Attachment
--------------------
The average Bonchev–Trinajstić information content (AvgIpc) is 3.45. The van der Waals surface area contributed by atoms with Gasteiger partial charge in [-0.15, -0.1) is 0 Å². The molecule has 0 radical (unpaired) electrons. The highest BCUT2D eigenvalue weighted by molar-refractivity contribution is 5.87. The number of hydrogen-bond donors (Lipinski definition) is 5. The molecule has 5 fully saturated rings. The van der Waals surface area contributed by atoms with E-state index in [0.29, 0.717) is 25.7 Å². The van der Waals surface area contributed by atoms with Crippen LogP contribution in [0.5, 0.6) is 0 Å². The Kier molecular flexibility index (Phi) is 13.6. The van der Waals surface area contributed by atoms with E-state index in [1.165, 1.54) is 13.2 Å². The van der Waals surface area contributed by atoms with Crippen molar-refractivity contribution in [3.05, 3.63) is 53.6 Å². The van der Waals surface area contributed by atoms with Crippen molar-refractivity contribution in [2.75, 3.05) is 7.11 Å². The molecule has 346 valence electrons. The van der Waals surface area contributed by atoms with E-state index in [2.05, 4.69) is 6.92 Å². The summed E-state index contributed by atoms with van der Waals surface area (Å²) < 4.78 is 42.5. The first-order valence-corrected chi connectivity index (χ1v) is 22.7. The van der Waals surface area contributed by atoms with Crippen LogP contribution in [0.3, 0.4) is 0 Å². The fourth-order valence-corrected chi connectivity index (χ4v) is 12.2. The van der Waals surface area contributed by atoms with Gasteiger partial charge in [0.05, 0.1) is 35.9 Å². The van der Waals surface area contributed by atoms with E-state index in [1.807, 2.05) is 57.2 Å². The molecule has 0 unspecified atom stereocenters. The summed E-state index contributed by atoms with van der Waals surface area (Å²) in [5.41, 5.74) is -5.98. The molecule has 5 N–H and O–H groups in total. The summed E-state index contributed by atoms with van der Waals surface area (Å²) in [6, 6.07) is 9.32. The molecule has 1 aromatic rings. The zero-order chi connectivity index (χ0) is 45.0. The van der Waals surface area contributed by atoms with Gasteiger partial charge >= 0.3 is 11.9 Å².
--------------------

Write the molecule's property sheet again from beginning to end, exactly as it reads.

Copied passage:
The average Bonchev–Trinajstić information content (AvgIpc) is 3.45. The van der Waals surface area contributed by atoms with Gasteiger partial charge in [-0.15, -0.1) is 0 Å². The molecule has 0 radical (unpaired) electrons. The highest BCUT2D eigenvalue weighted by molar-refractivity contribution is 5.87. The number of hydrogen-bond donors (Lipinski definition) is 5. The molecule has 5 fully saturated rings. The van der Waals surface area contributed by atoms with E-state index in [0.29, 0.717) is 25.7 Å². The van der Waals surface area contributed by atoms with Crippen LogP contribution in [0.5, 0.6) is 0 Å². The Kier molecular flexibility index (Phi) is 13.6. The van der Waals surface area contributed by atoms with E-state index in [1.165, 1.54) is 13.2 Å². The van der Waals surface area contributed by atoms with Crippen molar-refractivity contribution in [3.05, 3.63) is 53.6 Å². The van der Waals surface area contributed by atoms with Crippen molar-refractivity contribution in [2.75, 3.05) is 7.11 Å². The molecule has 346 valence electrons. The van der Waals surface area contributed by atoms with E-state index in [2.05, 4.69) is 6.92 Å². The summed E-state index contributed by atoms with van der Waals surface area (Å²) < 4.78 is 42.5. The first-order valence-corrected chi connectivity index (χ1v) is 22.7. The van der Waals surface area contributed by atoms with Crippen LogP contribution in [0.3, 0.4) is 0 Å². The fourth-order valence-corrected chi connectivity index (χ4v) is 12.2. The van der Waals surface area contributed by atoms with Gasteiger partial charge in [0.05, 0.1) is 35.9 Å². The van der Waals surface area contributed by atoms with E-state index in [1.807, 2.05) is 57.2 Å². The molecule has 0 unspecified atom stereocenters. The summed E-state index contributed by atoms with van der Waals surface area (Å²) in [5.41, 5.74) is -5.98. The molecule has 5 N–H and O–H groups in total. The summed E-state index contributed by atoms with van der Waals surface area (Å²) in [6, 6.07) is 9.32. The molecule has 1 aromatic rings. The zero-order chi connectivity index (χ0) is 45.0. The van der Waals surface area contributed by atoms with Gasteiger partial charge >= 0.3 is 11.9 Å².